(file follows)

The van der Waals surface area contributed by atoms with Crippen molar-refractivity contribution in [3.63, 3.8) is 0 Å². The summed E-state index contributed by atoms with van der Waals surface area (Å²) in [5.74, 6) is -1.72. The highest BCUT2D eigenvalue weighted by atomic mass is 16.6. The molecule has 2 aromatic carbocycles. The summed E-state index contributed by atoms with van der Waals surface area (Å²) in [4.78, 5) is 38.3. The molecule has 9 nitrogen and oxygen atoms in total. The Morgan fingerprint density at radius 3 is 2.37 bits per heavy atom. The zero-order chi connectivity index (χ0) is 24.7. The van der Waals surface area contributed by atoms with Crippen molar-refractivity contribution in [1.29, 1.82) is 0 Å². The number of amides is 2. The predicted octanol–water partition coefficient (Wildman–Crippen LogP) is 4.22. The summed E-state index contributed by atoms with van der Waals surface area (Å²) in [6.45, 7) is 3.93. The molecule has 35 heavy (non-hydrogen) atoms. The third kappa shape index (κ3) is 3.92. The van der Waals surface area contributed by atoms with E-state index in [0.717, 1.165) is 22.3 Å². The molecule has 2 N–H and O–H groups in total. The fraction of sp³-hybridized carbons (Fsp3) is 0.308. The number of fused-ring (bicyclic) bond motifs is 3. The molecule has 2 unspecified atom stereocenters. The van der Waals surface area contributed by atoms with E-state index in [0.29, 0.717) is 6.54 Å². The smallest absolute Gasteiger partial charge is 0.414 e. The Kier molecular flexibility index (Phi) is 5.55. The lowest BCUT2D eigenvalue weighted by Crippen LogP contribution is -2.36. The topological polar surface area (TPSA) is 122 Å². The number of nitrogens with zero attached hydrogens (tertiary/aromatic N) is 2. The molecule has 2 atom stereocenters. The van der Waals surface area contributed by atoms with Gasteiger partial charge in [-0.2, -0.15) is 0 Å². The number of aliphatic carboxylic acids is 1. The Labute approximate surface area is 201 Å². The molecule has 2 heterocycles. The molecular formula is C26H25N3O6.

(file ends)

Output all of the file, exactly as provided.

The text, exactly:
The van der Waals surface area contributed by atoms with Crippen molar-refractivity contribution in [3.63, 3.8) is 0 Å². The summed E-state index contributed by atoms with van der Waals surface area (Å²) in [5.74, 6) is -1.72. The highest BCUT2D eigenvalue weighted by atomic mass is 16.6. The molecule has 2 aromatic carbocycles. The summed E-state index contributed by atoms with van der Waals surface area (Å²) in [4.78, 5) is 38.3. The molecule has 9 nitrogen and oxygen atoms in total. The Morgan fingerprint density at radius 3 is 2.37 bits per heavy atom. The zero-order chi connectivity index (χ0) is 24.7. The van der Waals surface area contributed by atoms with Crippen molar-refractivity contribution in [1.29, 1.82) is 0 Å². The number of amides is 2. The predicted octanol–water partition coefficient (Wildman–Crippen LogP) is 4.22. The summed E-state index contributed by atoms with van der Waals surface area (Å²) in [6.45, 7) is 3.93. The molecule has 35 heavy (non-hydrogen) atoms. The third kappa shape index (κ3) is 3.92. The van der Waals surface area contributed by atoms with E-state index in [0.717, 1.165) is 22.3 Å². The molecule has 2 N–H and O–H groups in total. The fraction of sp³-hybridized carbons (Fsp3) is 0.308. The number of fused-ring (bicyclic) bond motifs is 3. The molecule has 2 unspecified atom stereocenters. The van der Waals surface area contributed by atoms with E-state index in [0.29, 0.717) is 6.54 Å². The smallest absolute Gasteiger partial charge is 0.414 e. The Kier molecular flexibility index (Phi) is 5.55. The lowest BCUT2D eigenvalue weighted by Crippen LogP contribution is -2.36. The topological polar surface area (TPSA) is 122 Å². The number of nitrogens with zero attached hydrogens (tertiary/aromatic N) is 2. The molecule has 2 atom stereocenters. The van der Waals surface area contributed by atoms with Gasteiger partial charge in [-0.2, -0.15) is 0 Å². The number of aliphatic carboxylic acids is 1. The Labute approximate surface area is 201 Å². The molecule has 2 heterocycles. The molecular formula is C26H25N3O6.